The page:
While the Earth absorbs shortwave radiation from the Sun, it emits energy in the form of longwave radiation. Clouds, water vapor, and other greenhouse gases in the atmosphere absorb the longwave radiation emitted by the Earth’s surface. The clouds and greenhouse gases then reradiate longwave energy back to the surface, preventing the loss of all longwave radiation to space. This naturally occurring process, the greenhouse effect, serves to keep the Earth’s surface warm and habitable. Global warming is the concern that an increase in greenhouse gases is intensifying the natural greenhouse effect to the detriment of society.

  1. Recall that of the 1373 W/m2 solar energy that enters the top of the atmosphere, only 51% reaches Earth’s surface. Express this value in W/m2. What is 51% of 1373 W/m2?
  2. If the Earth experienced an increase in average albedo from 4% to 8%…
    1. Would this increase or decrease the solar radiation that reaches the surface?
  3. Calculate the amount of solar energy that would reach Earth’s surface, expressed in W/m2.
  4. List two natural phenomena that might cause the Earth’s albedo to increase (Note: “Global warming” or “the Greenhouse Effect” are NOT correct responses).
  5. How would an increase in the Earth’s albedo likely affect the climate of the Earth?
  6. Describe surface air temperatures on cloudy nights.
  7. Describe surface air temperatures on clear nights.


Insolation and Temperature

The atmosphere is primarily transparent to shortwave radiation and reactive to longwave radiation. The Earth’s surface emits longwave radiation that slowly warms the atmosphere above the surface of the Earth, and in turn, the lower atmosphere helps to reheat the Earth’s surface. Thus, the relationship between insolation and air temperature is not direct; there is a lag effect. The warmest time of day occurs at the moment of maximum longwave radiation emitted to the atmosphere from the ground, and not at the moment of maximum insolation.


Image: The typical diurnal cycle of surface temperature and the net energy rate due to incoming solar and outgoing longwave radiation.


Encanto Golf Course is located in central Phoenix, AZ. The table below lists insolation and temperature readings taken at Encanto Golf Course on a summer day.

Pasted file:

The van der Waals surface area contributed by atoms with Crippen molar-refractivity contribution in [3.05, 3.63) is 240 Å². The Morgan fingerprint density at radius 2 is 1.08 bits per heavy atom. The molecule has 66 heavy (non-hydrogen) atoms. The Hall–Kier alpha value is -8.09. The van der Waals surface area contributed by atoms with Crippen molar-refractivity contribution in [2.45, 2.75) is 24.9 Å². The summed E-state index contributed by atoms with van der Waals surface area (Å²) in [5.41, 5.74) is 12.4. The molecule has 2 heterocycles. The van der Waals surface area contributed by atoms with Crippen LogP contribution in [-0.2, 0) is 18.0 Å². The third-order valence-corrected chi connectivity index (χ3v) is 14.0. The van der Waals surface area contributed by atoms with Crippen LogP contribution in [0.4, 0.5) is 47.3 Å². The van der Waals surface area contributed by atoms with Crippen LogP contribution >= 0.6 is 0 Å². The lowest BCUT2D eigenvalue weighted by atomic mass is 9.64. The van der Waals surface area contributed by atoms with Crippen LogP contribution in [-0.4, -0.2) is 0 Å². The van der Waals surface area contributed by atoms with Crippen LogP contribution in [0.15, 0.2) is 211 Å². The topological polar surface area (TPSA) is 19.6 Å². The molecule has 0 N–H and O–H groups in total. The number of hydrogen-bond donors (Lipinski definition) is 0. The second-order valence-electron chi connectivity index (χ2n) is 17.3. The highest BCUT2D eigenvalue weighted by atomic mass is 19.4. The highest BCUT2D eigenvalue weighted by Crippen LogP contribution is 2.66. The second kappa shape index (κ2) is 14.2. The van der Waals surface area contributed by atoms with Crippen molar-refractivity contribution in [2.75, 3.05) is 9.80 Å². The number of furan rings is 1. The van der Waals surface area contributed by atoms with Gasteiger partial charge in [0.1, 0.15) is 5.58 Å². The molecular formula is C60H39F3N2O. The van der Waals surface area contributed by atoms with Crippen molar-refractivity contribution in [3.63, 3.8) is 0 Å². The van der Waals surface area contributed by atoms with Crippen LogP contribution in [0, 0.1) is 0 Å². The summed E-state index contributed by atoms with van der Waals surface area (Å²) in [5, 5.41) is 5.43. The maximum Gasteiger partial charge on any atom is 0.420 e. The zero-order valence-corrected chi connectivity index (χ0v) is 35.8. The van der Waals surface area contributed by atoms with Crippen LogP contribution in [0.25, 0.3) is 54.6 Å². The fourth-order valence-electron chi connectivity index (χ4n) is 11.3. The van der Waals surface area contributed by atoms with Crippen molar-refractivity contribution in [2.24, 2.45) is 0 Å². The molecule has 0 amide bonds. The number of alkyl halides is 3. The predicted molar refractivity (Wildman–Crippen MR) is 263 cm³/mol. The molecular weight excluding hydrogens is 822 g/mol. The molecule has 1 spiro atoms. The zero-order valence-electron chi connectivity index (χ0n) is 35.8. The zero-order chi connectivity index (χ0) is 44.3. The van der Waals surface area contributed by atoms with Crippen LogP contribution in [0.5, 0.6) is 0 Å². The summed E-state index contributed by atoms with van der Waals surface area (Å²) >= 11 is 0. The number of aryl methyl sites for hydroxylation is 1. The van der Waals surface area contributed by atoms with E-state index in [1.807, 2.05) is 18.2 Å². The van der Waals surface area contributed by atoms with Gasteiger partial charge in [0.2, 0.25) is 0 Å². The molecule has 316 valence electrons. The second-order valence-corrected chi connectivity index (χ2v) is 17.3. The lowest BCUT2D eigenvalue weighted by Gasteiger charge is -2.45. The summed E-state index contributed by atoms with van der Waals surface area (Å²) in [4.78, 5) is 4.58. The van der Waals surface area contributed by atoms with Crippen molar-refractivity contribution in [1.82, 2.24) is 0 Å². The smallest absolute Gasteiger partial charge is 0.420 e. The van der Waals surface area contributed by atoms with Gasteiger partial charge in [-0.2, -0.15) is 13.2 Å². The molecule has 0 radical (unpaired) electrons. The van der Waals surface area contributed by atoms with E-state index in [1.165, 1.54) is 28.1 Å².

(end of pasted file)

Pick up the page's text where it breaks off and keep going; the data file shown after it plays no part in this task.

Table: Insolation and Air Temperature Observations for Encanto Golf Course on June 26, 1990.

Hour Insolation (W/m2) Air Temperature °F
0200 0 80
0400 0 81
0600 11 79
0800 256 87
1000 767 105
1200 961 110
1400 967 114
1600 742 116
1800 367 115
2000 19 110
2200 0 104
2400 0 94


Answer the following questions using the table.

  1. Why is the insolation zero during some hours?
  2. List the time of the maximum air temperature. List the time of the maximum solar radiation.
  3. List the time of the minimum air temperature. List the time range of the minimum solar radiation
  4. Notice there is a “lag” or delay between the receipt of maximum solar radiation and the maximum temperature; there is also a lag or delay between the minimum solar radiation and the minimum temperature. Why is there a delay? Explain.

Elevation and Temperature

Within the troposphere, temperatures decrease with increasing altitude above the Earth’s surface: the normal lapse rate of temperature change with altitude is 6.4 C°/1000 m, or 3.5 F°/1000 ft. Worldwide, mountainous areas experience lower temperatures than do regions near sea level, even at similar latitudes. The consequences are that average air temperatures at higher elevations are lower, nighttime cooling increases, and the temperature range between day and night and between areas of sunlight and shadow also increases. Temperatures may decrease noticeably in the shadows and shortly after sunset. Surfaces both gain heat rapidly and lose heat rapidly due to the thinner atmosphere.